HELP FOR PARENTS OF CHILDREN WITH ASPERGER'S & HIGH-FUNCTIONING AUTISM

Education and Counseling for Individuals Affected by Autism Spectrum Disorders

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High-Functioning Autism and Comorbid Conditions

"Is it common for a child with Autism (high functioning) to also have other disorders? My son had been diagnosed with ADHD and ODD, but now they think he may also be on the autism spectrum."





Children with High-Functioning Autism (HFA) and Asperger's (AS) are known to have several comorbid conditions. Comorbid conditions are those conditions that go along with having an Autism Spectrum Disorder.

One of these conditions is known as ADHD. Sometimes, these young people can be misdiagnosed as only having the more common ADHD, with the ASD diagnosis being missed.

Obsessive Compulsive Disorder (OCD) can be a comorbidity with HFA and AS. In some cases, this doesn’t show-up until the youngster is an adult. What both conditions have in common is the need for order, and the presence of compulsive, sometimes irrational, repetitive behaviors. Some researchers believe that there is a neurological relationship between the two conditions.

Because those with HFA and AS know they are different and have difficulty relating to others, they often suffer from acute or chronic depression. Others can have anger or violent symptoms out of frustration for being “out of place” (e.g., ODD).

There have been reports of suicide and suicide-attempts among youth on the autism spectrum. The symptoms of depression can respond to antidepressant therapy and also to psychological therapy, aimed at helping the child feel more accepted and acceptable to others.

In addition, seizures are a common comorbidity, with some researchers believing that up to 30% of kids on the spectrum also have a seizure disorder. Medication can work in some cases, while other sufferers require specialized brain surgery to be free of seizures.

While the disorder itself has no known cure or medications specifically designed for it, many of the comorbidities can be treated effectively. Not only can seizures and depression be treated, but the ADHD and obsessive compulsive symptoms have known medical therapies directed at helping them. Using these medications can often make symptoms more tolerable and increases the functioning of the child or teen who is experiencing it.


==> Parenting Children and Teens with High-Functioning Autism


PARENTS' COMMENTS:

•    Anonymous said... Mine has both. Diagnosed about 5 years with ADHD and with Aspergers when he was 8.
•    Anonymous said... Mine was diagnosed with Aspergers, then they mentioned he also has ADHD.
•    Anonymous said... My 11 yr old grandson was diagnosed bipolar when he was 3 & as Aspergers in elementary school.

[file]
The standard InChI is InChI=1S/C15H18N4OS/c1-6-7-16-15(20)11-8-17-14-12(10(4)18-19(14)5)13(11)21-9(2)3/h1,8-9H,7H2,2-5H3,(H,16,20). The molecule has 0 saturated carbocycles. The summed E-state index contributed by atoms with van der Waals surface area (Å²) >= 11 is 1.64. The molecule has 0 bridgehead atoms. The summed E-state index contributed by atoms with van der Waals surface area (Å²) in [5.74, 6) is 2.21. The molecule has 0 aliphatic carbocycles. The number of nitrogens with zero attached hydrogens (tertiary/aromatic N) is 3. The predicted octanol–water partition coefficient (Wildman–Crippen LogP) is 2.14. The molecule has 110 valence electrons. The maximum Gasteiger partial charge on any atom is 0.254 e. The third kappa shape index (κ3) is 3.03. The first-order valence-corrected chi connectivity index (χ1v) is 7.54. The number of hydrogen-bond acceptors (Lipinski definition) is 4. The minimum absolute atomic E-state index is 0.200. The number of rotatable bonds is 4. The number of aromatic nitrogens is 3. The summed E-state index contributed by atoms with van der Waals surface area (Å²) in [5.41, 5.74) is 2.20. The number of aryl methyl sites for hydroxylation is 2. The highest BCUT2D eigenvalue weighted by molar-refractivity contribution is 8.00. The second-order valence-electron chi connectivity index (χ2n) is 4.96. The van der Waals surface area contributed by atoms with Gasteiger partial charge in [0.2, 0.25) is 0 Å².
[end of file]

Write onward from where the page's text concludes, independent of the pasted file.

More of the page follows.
•    Anonymous said... My 7 year old son has ADHD and Asperger's and according to his neurologist this is very common.
•    Anonymous said... My son also has anxiety and depression disorders to deal with, which are getting markedly worse with puberty.
•    Anonymous said... My son has adhd and Aspergers
•    Anonymous said... My son has been diagnosed with Tourette Syndrome and Asperger's. I have also noticed a worsening now that he is 10.
•    Anonymous said... my son was diagnosed with ADHD at 7 and Aspergers at 11 sometimes I think you can spot when things arent straight forward not that things are ever straight forward with any condition as such, i just mean there can be extra behaviours that can point to other conditions like Aspergers
•    Anonymous said... My son was diagnosed with ADHD at age five and Aspergers at age seven.
•    Anonymous said... My take (based on my experience) is depression is more of a causality of the conditions these kids must deal with, and not a direct chemical disorder in the brain(the conventional cause of depression). I wasn't diagnosed with ADD until college, and never formerly diagnosed with aspergers, but have and show many of the traits. Depression was a result of my inability to properly socialize with others. Left unabated it leads to apathy, and was only abated by my family's strong support.
•    Anonymous said... My take on this is that Asperger/autism (ASD) is the primary neurologic condition, and that these other diagnoses are just symptom clusters that frequently appear in people with ASD. That said, treating the symptoms can help overall function so in that way it's helpful/sensical to have another diagnosis. But it's not a new "disorder."
•    Anonymous said... Technically, according to the DSM, you can't be diagnosed with ADHD and a spectrum disorder on Axis 1, although some psychologists do it. It is a tough call for some evaluators because ADHD symptoms definitely are often seen with Autism. Paired with social isolation,or self-stimming behaviors, the default diagnosis is the spectrum disorder.
•    Anonymous said... Yes. Depression... and my kiddo too is getting worse with puberty. They diagnosed him with apraxia to explain his speech slowness, I took him in for ADD testing in 4th grade and that's when they finally diagnosed him with Asperger's... which explained ALL of the observations I'd had... and yes Kristina, it's getting worse, or at least different, with puberty...
•    Anonymous said... Yes... ADHD then Aspergers then Sensory Integration.

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